The debate about when and whether the world can reopen keeps coming back to testing. If only we could test everyone all the time, the logic goes, we could isolate the ill and everyone else could go back to school, work and life as we once knew it.

Sadly, that’s not quite right. The prerequisite for reopening is better tests, not just more tests.

A “good test” has three properties: It’s rapid (like less than an hour), accurate and widely available. Only with all three can it be used to screen people before they go to the office, get on an airplane, or attend a class or conference. And only then — barring an effective vaccine — can authorities safely allow people to do all those things.

Current tests fall short. The turnaround time for typical nasal swabs that detect the virus’s RNA can be hours or days — far too long to be useful as a screen, and plenty of time for people to get infected while awaiting the results. And even if people were willing to wait in quarantine for days, many of the available tests are not accurate. They have very high false negative rates, meaning that they would erroneously allow a lot of sick people to interact with everyone else, all but guaranteeing more super-spreader incidents. There are some promising tests that are both fast and relatively accurate, but they require nearby expensive machines, so they won’t become universally available.

Checking people’s temperatures is no substitute. Thermometer guns and cameras are famously inaccurate, in part because the temperature of your face doesn’t necessarily reflect your internal temperature. More important, people infected with coronavirus are highly contagious long before they show any symptoms, and many never experience a fever.

Granted, current tests do have their uses. New York, for example, recently used antibody tests to estimate that about 15 percent of people in the state — and about 25 percent in New York City — had already been infected. This might be useful for understanding whether a place is nearing “herd immunity” — but only if infection grants immunity for a significant period, which we don’t know yet. Also, it’s worth noting that New York’s test wasn’t a random sample: Participants were selected at shopping centers, so the results aren’t representative of a population that is to some extent hunkering down at home.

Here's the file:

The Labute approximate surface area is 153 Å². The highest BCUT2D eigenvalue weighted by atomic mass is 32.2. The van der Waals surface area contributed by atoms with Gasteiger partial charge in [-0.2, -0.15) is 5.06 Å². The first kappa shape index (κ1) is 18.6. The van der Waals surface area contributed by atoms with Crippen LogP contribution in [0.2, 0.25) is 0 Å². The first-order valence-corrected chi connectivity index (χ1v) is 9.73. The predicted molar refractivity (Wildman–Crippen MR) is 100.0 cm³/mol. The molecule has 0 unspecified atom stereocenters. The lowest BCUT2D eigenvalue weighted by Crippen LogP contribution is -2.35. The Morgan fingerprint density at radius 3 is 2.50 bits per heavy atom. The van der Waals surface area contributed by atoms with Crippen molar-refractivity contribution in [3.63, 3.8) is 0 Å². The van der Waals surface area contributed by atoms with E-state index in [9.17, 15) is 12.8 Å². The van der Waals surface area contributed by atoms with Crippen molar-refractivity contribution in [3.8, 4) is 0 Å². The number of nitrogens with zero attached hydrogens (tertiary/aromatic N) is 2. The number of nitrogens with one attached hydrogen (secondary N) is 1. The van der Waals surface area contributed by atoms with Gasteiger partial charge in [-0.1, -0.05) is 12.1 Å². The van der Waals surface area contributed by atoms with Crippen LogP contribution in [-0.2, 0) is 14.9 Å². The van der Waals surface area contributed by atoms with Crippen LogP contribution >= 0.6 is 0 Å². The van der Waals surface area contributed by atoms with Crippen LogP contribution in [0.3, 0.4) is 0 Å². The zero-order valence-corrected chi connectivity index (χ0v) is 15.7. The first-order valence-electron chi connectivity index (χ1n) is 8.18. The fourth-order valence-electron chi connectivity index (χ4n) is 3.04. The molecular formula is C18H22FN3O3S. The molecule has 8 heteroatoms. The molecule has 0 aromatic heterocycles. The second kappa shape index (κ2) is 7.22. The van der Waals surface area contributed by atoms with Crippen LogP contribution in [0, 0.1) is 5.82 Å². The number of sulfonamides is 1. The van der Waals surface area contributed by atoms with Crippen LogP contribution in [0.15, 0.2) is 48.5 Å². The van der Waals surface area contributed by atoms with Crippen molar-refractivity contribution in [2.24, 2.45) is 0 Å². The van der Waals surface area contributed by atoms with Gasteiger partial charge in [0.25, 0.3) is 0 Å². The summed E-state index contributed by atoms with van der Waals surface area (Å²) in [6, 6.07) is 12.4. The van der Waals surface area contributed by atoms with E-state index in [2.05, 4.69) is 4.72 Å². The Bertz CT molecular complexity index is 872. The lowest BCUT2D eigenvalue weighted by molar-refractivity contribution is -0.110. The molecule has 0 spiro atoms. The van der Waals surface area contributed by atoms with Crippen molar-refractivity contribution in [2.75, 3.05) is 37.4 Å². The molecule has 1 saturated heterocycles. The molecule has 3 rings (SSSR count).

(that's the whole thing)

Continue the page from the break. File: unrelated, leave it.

None of this means that people shouldn’t use the available tests. Done right, testing and tracing can slow the pandemic’s spread. And even slow bad tests can provide some marginal risk mitigation for people working in hot spots. Hospitals should get access to the expensive machines to further mitigate risk. But the remaining danger, unavoidable in a hospital, is unacceptable in a college dormitory or industry conference. Which leaves sticking with social distancing, and requiring businesses to gear up with splash guards, partitions and credit card machines placed at a safe distance from cashiers. All imperfect, but helpful in reducing risk until a good test comes along.

I’m fantasizing about how things will look when a good tests emerges, for the months or years before a vaccine. Maybe people will get up in the morning and, before going to work, spit into a “smart test” envelope that verifies their identity and shares the result with them and anyone they indicated should have access. Same for getting on an airplane, attending or teaching a college class, or whatever else involves proximity to other humans. If the tests are widely available and people take them daily, small inaccuracies will be mitigated. It will be easy to take another test to be sure.

I want good news as much as anyone. Believe me when I say that I’d very much like to know if and when my college-aged sons will ever move out. But until there’s a good test, I’m not making any plans.

Cathy O’Neil is a Bloomberg Opinion columnist. She is a mathematician who has worked as a professor, hedge-fund analyst and data scientist. She founded ORCAA, an algorithmic auditing company, and is the author of “Weapons of Math Destruction.”

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